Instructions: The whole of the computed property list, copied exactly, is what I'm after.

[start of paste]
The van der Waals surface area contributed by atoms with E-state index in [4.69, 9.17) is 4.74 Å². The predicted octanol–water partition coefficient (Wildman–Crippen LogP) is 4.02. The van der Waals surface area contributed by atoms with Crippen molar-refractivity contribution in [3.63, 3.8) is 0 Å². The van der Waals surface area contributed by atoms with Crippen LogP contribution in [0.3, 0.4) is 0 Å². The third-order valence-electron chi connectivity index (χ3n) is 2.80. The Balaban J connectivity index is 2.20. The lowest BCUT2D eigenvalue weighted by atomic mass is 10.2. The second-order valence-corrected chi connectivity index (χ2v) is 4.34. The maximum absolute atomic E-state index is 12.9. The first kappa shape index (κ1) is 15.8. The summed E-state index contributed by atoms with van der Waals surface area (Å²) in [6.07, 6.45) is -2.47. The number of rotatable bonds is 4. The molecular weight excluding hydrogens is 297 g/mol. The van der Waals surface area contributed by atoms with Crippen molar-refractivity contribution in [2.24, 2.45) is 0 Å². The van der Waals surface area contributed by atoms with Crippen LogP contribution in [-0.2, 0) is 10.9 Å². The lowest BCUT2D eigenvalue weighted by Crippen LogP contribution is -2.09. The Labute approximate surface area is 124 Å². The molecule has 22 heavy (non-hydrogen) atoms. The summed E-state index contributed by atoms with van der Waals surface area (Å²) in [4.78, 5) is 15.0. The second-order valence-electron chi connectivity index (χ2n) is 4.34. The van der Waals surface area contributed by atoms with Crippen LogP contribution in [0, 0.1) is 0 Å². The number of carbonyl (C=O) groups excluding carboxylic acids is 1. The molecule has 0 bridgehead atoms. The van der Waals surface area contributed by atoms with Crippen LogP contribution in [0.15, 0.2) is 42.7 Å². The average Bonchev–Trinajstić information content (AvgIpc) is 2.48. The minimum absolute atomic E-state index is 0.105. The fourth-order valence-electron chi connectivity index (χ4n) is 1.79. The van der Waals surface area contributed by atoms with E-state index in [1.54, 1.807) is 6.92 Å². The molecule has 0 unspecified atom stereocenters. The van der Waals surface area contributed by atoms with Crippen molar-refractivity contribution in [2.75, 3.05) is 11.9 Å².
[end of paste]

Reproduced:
The van der Waals surface area contributed by atoms with E-state index in [4.69, 9.17) is 4.74 Å². The predicted octanol–water partition coefficient (Wildman–Crippen LogP) is 4.02. The van der Waals surface area contributed by atoms with Crippen molar-refractivity contribution in [3.63, 3.8) is 0 Å². The van der Waals surface area contributed by atoms with Crippen LogP contribution in [0.3, 0.4) is 0 Å². The third-order valence-electron chi connectivity index (χ3n) is 2.80. The Balaban J connectivity index is 2.20. The lowest BCUT2D eigenvalue weighted by atomic mass is 10.2. The second-order valence-corrected chi connectivity index (χ2v) is 4.34. The maximum absolute atomic E-state index is 12.9. The first kappa shape index (κ1) is 15.8. The summed E-state index contributed by atoms with van der Waals surface area (Å²) in [6.07, 6.45) is -2.47. The number of rotatable bonds is 4. The molecular weight excluding hydrogens is 297 g/mol. The van der Waals surface area contributed by atoms with Crippen molar-refractivity contribution in [2.24, 2.45) is 0 Å². The van der Waals surface area contributed by atoms with Crippen LogP contribution in [-0.2, 0) is 10.9 Å². The lowest BCUT2D eigenvalue weighted by Crippen LogP contribution is -2.09. The Labute approximate surface area is 124 Å². The molecule has 22 heavy (non-hydrogen) atoms. The summed E-state index contributed by atoms with van der Waals surface area (Å²) in [4.78, 5) is 15.0. The second-order valence-electron chi connectivity index (χ2n) is 4.34. The van der Waals surface area contributed by atoms with Crippen LogP contribution in [0, 0.1) is 0 Å². The number of carbonyl (C=O) groups excluding carboxylic acids is 1. The molecule has 0 bridgehead atoms. The van der Waals surface area contributed by atoms with Crippen LogP contribution in [0.15, 0.2) is 42.7 Å². The average Bonchev–Trinajstić information content (AvgIpc) is 2.48. The minimum absolute atomic E-state index is 0.105. The fourth-order valence-electron chi connectivity index (χ4n) is 1.79. The van der Waals surface area contributed by atoms with E-state index in [1.54, 1.807) is 6.92 Å². The molecule has 0 unspecified atom stereocenters. The van der Waals surface area contributed by atoms with Crippen molar-refractivity contribution in [2.75, 3.05) is 11.9 Å².